Is chocolate vegan? The Ultimate Guide to Choosing Vegan Chocolate


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Chocolate is a broad category. From bars and candies to cakes, frozen desserts, drinks and sauces, there are a number of ways you can get your chocolate fix. Traditional chocolates are generally not vegan because they contain a certain amount of milk.

Fortunately for vegans, the advent of dairy-free milks, such as soy, coconut, cashew and almond milks, has sparked new ideas in the minds of artisan chocolate producers. While we still have a ways to go before vegan chocolate takes the world by storm, it’s far more prevalent than ever.

Here we explore the sweet and sweet world of plant-based chocolate products.

Why isn’t chocolate vegan?

Most of the more popular treats use milk chocolate, which (as expected) contains dairy and is therefore not vegan.

There are three common types of chocolate: milk, white, and dark. White chocolate contains more milk than cocoa in its recipe. In fact, white chocolate is technically not chocolate at all; its recipe usually consists of sugar, cocoa butter, dairy or solids, vanilla and lecithin for texture.

Many dark chocolates also contain milk, milk solids or milk fat, but in smaller amounts than white chocolate. If a dark chocolate bar is labeled as 70% cocoa (or an even higher percentage, which means it is additional dark and bitter-tasting), it’s probably not yet dairy-free. You can check the ingredient list.

Chocolate categories

Beyond white and dark chocolate, candy bars, and canned truffles, there are types used for baking and baking, as well as drink mixes and condiments. Although most of them contain dairy components, new products made with milk substitutes are available.

  • Baking chocolate: This unsweetened bitter chocolate is made from pure chocolate liqueur, or ground cocoa beans, and is intended to be used as a raw ingredient for baking and mixed with other ingredients.
  • Semi-sweet chocolate: Most often used to make chocolate chips, semisweet chocolate is another baking variety.
  • Ruby chocolate: This variety is made from ruby ​​cocoa beans grown in Ecuador and Brazil which have a naturally pink color. Although it is said to have a flavor profile mixing white chocolate and berries, there is no fruit in the recipe.
  • Blanket: Available in milk, white and dark varieties, it is an expensive “ingredient” chocolate often used in baking and confectionery. It contains a higher percentage of cocoa butter than the other types.
  • Raw chocolate: Raw chocolate has generally not been processed, heated, or mixed with other ingredients, which means it is often vegan.
  • Modeling chocolate: Dough made from melted chocolate combined with sugar or corn syrup used for decorating cakes and pastries.
  • Cocoa powder: It is the basis of “hot chocolate” drinks as well as many recipes for pastries and sweets. However, varieties with powdered milk and added solids make it non-vegan.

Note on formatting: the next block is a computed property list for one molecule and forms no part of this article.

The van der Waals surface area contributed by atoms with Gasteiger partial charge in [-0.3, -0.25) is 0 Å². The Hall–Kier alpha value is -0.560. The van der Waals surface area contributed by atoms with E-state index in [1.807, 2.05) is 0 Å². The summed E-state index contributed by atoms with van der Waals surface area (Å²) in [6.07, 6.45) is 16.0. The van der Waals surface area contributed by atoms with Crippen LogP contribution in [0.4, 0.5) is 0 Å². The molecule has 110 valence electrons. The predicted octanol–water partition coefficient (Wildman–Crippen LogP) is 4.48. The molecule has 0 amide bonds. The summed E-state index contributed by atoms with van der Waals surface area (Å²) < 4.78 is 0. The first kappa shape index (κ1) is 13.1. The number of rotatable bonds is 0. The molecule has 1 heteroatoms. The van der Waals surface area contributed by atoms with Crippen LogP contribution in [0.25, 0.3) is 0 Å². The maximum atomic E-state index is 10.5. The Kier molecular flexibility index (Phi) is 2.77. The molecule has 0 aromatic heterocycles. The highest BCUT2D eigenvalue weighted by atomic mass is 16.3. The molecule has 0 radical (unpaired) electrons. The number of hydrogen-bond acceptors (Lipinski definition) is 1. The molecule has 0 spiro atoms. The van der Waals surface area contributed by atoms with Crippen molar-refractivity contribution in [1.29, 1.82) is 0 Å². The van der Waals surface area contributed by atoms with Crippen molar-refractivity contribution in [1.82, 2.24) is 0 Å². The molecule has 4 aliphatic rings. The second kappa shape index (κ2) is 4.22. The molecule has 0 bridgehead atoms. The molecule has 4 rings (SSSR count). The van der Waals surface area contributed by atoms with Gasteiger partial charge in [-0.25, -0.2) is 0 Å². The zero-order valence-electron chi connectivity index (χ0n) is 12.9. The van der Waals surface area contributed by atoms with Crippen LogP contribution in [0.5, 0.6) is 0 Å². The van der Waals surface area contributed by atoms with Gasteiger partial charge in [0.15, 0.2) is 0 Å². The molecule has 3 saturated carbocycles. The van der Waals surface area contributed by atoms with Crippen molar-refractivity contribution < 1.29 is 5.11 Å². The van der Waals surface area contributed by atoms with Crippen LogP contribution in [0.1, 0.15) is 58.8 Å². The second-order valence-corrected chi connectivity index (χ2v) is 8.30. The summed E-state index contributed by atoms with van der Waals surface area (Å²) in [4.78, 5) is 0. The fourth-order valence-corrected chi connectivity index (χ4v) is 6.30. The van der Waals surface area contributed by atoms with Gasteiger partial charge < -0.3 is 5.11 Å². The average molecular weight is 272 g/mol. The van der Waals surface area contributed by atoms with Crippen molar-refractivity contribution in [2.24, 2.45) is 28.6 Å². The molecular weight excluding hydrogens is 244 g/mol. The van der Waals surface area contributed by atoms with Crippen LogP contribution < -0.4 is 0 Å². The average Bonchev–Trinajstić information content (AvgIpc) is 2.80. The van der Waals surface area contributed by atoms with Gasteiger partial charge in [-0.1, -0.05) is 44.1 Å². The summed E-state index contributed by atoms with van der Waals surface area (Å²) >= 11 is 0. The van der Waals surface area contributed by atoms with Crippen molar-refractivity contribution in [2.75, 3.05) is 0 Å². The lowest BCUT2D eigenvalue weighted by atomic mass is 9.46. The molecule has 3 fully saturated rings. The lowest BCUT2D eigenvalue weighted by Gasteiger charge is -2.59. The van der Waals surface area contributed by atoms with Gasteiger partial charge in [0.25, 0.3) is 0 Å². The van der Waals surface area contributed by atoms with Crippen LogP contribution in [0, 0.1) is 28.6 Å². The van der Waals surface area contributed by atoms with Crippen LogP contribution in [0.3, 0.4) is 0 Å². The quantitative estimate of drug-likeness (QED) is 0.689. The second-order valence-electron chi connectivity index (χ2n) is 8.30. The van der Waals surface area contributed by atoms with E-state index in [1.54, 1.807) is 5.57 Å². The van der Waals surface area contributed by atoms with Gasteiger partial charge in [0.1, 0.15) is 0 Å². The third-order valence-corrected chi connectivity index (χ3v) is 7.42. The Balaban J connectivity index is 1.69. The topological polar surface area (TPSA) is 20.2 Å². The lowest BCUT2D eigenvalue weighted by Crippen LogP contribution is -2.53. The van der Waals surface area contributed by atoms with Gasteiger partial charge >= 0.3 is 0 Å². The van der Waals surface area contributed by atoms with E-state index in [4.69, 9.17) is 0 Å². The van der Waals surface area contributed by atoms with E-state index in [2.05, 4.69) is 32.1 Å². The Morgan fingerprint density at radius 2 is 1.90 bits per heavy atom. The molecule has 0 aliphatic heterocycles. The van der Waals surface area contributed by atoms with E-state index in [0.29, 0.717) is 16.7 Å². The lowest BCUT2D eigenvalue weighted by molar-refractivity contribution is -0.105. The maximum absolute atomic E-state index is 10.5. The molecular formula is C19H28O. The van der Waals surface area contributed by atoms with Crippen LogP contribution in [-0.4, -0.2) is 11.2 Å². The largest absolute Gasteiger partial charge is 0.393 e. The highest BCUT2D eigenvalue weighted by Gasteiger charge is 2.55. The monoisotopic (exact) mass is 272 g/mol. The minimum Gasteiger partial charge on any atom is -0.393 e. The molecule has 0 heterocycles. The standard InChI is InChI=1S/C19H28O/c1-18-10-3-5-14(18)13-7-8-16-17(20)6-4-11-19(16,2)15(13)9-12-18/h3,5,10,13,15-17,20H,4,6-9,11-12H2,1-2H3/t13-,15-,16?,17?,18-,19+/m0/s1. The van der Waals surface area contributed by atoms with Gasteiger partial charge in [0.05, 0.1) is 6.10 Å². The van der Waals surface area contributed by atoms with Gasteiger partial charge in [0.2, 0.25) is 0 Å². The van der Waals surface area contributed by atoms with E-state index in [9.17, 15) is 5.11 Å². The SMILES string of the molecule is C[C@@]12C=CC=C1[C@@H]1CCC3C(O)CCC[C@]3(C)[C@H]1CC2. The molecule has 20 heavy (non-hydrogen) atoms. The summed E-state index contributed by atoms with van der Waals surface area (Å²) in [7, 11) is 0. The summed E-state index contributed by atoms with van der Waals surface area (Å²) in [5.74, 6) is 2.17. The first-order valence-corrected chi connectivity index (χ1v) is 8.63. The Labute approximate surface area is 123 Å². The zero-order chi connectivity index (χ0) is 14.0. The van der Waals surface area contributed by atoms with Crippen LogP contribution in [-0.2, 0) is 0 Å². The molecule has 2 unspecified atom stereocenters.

When is chocolate vegan?

There are many “accidentally vegan” candies and candy bars that are dairy free. Likewise, more and more people have cultivated a taste for sweet and sour dark chocolate and are willing to pay a little more for products that are made in a more sustainable and animal-friendly way.

Look for a “dairy free” label the next time you buy chocolates. If there is no dairy-free label, check the ingredient list and avoid any product that contains milk in any form.

Tree climbing tip

The way the chocolate’s sugar is processed is also a factor in its vegan status. You may want to dig a little deeper if the chocolate of your choice seems vegan but is not labeled or certified as such.

Vegan chocolate products

Several popular and artisanal chocolate brands offer products made from almonds, oats, cashews or coconut milk in the market. While some of these products are accidentally vegan, others were made for plant-based chocolate lovers.

  • Crunchy chocolate bar with quinoa and almond milk Taza
  • No whey! Milk free chocolate bar
  • Alter Eco Raspberry Blackout
  • Endangered Species Oat Milk and Dark Chocolate Crispy Rice Bar
  • Trader Joe’s Almond Chocolate Bar
  • Trader Joe’s Dark Chocolate Coated Espresso Beans
  • Trader Joe’s Dark Chocolate Lovers Bar
  • Boxes of Lake Champlain chocolate truffles
  • Théo Dark Chocolate Sea Salt
  • Théo Dark Chocolate Mint
  • Theo Vanilla Cocoa Nib
  • Lily’s Intensely Dark Chocolate
  • John Kelly Dark Chocolate Habanero and Jalapeño Bar
  • Endangered Species Premium Oat Milk & Dark Chocolate Chips
  • Enjoy Life Mini Semi-Sweet Crisps
  • Nutiva Organic Hazelnut Vegan Spread
  • Justin’s Chocolate Hazelnut Butter
  • Amoretti Vegan Chocolate Hazelnut Spread
  • Vego fine chocolate spread

Frequently Asked Questions

  • Which chocolate bars are vegan?

    From Trader Joe’s to Justin’s, there are plenty of brands that offer vegan chocolate bars. Watch out for chocolates labeled “dairy free” or “vegan”.

  • Is Hershey’s chocolate vegan?

    The majority of Hershey’s chocolate is not vegan. However, Hershey released Oat Made Bars in 2021 that are completely herbal.

  • Is Nutella vegan?

    Nutella is not vegan because it contains skimmed milk powder. However, other chocolate hazelnut spreads may be dairy free.

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